A New Furnance

Equipment performance, proper sizing to ensure comfort.

Re: A New Furnance

Postby moshei » Fri Aug 31, 2012 5:55 am

When I talk to people that are experiencing higher than expected heating bills, they are always surprised when they think back to how old their furnace actually is..
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Re: A New Furnance

Postby moshei » Thu Sep 06, 2012 10:05 pm

One of the most important factors when buying a furnace is to have a professional installer examine the size of the house and then determine the size of the furnace necessary for the space. ..
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Re: A New Furnance

Postby einst » Tue Sep 18, 2012 10:07 pm

I say do what Haloa3nergy said earlier in the thread. Make sure your heating and cooling contractor use manual J to size what your heating and cooling system should be. If your system is too small it would not keep you comfortable. If your system is over sized and it keeps starting and stopping, the system won't last.
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Re: A New Furnance

Postby moshei » Mon Oct 01, 2012 11:16 pm

A furnace is a device used for heating. The name derives from Latin fornax, oven. In American English and Canadian English, the term furnace on its own is generally used to describe household heating systems based on a central furnace (known either as a boiler or a heater in British English), and sometimes as a synonym for kiln, a device used in the production of ceramics.
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Re: A New Furnance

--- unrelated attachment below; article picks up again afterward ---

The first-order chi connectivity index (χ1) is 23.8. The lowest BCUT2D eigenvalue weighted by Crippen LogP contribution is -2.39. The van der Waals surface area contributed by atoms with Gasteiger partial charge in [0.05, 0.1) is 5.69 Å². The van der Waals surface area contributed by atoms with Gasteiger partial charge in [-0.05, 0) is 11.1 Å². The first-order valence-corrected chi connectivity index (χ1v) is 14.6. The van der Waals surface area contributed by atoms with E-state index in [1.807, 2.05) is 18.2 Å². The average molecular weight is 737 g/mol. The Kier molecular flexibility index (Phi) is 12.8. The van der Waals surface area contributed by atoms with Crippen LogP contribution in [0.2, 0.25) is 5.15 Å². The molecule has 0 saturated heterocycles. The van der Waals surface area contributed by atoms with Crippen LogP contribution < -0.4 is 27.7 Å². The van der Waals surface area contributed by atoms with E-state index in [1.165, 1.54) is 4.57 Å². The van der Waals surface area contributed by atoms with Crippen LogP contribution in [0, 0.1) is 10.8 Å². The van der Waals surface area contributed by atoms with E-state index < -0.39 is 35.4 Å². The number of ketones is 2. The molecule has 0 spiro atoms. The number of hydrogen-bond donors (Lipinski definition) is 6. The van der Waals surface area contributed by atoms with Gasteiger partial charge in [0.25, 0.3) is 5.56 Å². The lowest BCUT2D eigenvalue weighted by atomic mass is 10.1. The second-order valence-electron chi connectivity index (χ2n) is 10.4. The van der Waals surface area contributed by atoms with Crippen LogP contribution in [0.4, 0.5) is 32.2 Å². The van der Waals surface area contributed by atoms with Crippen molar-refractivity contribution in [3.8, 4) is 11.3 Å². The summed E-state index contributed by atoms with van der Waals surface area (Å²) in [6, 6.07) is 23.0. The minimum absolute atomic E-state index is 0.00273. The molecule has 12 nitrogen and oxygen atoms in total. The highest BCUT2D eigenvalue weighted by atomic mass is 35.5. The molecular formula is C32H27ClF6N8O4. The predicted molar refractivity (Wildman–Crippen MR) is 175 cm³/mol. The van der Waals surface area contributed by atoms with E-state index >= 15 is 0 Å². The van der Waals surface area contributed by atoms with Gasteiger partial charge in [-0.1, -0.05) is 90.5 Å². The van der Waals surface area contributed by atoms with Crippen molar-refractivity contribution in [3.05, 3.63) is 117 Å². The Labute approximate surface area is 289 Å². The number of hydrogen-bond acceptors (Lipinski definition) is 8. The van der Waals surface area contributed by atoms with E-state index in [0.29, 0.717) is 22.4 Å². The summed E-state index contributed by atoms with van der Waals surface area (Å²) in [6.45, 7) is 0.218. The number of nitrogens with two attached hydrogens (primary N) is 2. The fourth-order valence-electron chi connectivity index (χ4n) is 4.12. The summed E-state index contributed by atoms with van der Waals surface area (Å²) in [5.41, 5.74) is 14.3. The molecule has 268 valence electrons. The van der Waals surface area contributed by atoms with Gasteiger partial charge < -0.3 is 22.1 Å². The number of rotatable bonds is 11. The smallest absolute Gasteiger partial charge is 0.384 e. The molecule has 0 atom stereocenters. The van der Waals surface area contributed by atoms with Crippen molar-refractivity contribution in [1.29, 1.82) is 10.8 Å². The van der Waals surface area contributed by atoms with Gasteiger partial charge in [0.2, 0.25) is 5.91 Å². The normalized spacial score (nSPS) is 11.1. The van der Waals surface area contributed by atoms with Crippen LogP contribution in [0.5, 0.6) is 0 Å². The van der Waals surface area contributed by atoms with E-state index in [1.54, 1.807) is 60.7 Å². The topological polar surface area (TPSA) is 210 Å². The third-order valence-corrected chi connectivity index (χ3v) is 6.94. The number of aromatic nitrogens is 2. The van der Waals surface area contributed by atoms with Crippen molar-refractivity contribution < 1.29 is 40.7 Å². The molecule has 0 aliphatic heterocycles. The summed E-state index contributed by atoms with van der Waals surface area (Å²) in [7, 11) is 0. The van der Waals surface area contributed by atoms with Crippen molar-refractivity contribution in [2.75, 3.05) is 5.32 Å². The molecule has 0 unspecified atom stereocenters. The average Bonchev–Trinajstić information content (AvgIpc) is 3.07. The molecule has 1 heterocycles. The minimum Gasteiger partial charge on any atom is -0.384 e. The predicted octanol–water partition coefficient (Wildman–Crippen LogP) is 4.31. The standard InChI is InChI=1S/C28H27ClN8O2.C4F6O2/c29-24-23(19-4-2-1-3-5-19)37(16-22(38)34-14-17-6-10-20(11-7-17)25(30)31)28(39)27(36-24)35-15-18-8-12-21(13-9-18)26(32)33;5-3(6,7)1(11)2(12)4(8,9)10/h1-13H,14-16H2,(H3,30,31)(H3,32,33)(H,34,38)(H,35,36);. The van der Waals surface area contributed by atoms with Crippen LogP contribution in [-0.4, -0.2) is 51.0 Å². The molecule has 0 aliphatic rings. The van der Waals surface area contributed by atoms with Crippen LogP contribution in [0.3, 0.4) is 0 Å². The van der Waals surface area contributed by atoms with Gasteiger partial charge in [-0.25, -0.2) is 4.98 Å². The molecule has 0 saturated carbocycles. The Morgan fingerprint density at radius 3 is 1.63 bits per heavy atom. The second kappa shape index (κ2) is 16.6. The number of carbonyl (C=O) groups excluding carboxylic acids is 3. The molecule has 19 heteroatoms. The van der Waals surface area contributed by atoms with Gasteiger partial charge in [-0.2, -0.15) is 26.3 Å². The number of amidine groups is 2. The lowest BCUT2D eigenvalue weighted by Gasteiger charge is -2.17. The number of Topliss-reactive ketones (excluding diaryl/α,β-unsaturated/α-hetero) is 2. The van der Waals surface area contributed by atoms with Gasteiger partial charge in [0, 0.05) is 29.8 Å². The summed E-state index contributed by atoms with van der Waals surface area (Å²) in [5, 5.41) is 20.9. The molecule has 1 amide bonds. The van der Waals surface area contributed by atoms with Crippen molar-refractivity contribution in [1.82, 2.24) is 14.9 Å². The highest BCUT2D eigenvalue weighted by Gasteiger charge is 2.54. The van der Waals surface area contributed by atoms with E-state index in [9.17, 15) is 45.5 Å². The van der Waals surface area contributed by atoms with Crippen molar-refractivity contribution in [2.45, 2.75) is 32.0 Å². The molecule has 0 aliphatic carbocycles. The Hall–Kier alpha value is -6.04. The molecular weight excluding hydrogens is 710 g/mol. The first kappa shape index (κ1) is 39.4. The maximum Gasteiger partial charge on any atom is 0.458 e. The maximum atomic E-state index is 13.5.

Postby JimK » Wed Nov 07, 2012 4:44 pm

Properly sized your heating and cooling system is important. When you interview the heating and cooling contractors, ask if they use Manual J calculation. If they don't, say bye bye to them and find someone else.
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Re: A New Furnance

Postby dianed » Mon Nov 26, 2012 1:12 pm

It's not easy to find a heating and cooling contractor using Manual J calculation. I called a few of them to come to my house for an estimate of replacing my 30 years old furnace and a/c. Two of them said to replace what I have and another one said that the rule of thumb is 500 square feet per ton. I asked if he does Manual J calculation and he said he did it once and doesn't do it any more because it takes too much time. How do I find someone who does the calculation?
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Re: A New Furnance

Postby goldn » Mon Jul 13, 2015 4:33 pm

We're thinking of replacing our 35 years old furnace. We had five heating and cooling companies to give us estimates. Four of them suggested to replace 92% or more efficiency furnace. One suggested 80% efficiency furnace mainly because we don't use that much AC in the summer. And he said the high efficiency systems break down more often. I found this very interesting because many of our neighbors replaced with high efficiency furnace. Any comments on that?
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Re: A New Furnance

Postby ritadesai23 » Thu Aug 27, 2015 9:47 pm

There is nothing the matter with houses have a few openings and breaks. Our home needs to relax. It can help to bring outside air into the house. We all need to have some Home improvement Northwest Houston out to Cypress to give them a beautiful look and some warm temperature as well.
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Re: A New Furnance

Postby johnvic21 » Fri Apr 15, 2016 7:24 am

Furnace needs to be updated every 10 months. Otherwise you get a very destructive bang.
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Re: A New Furnance

Postby TerryBrown » Sat Nov 05, 2016 5:47 am

Yeah it is necessary to update the furnace, that too with the help of the professionals like as they are expert in this. They help us in replace, install or maintaining the heating unit systems.
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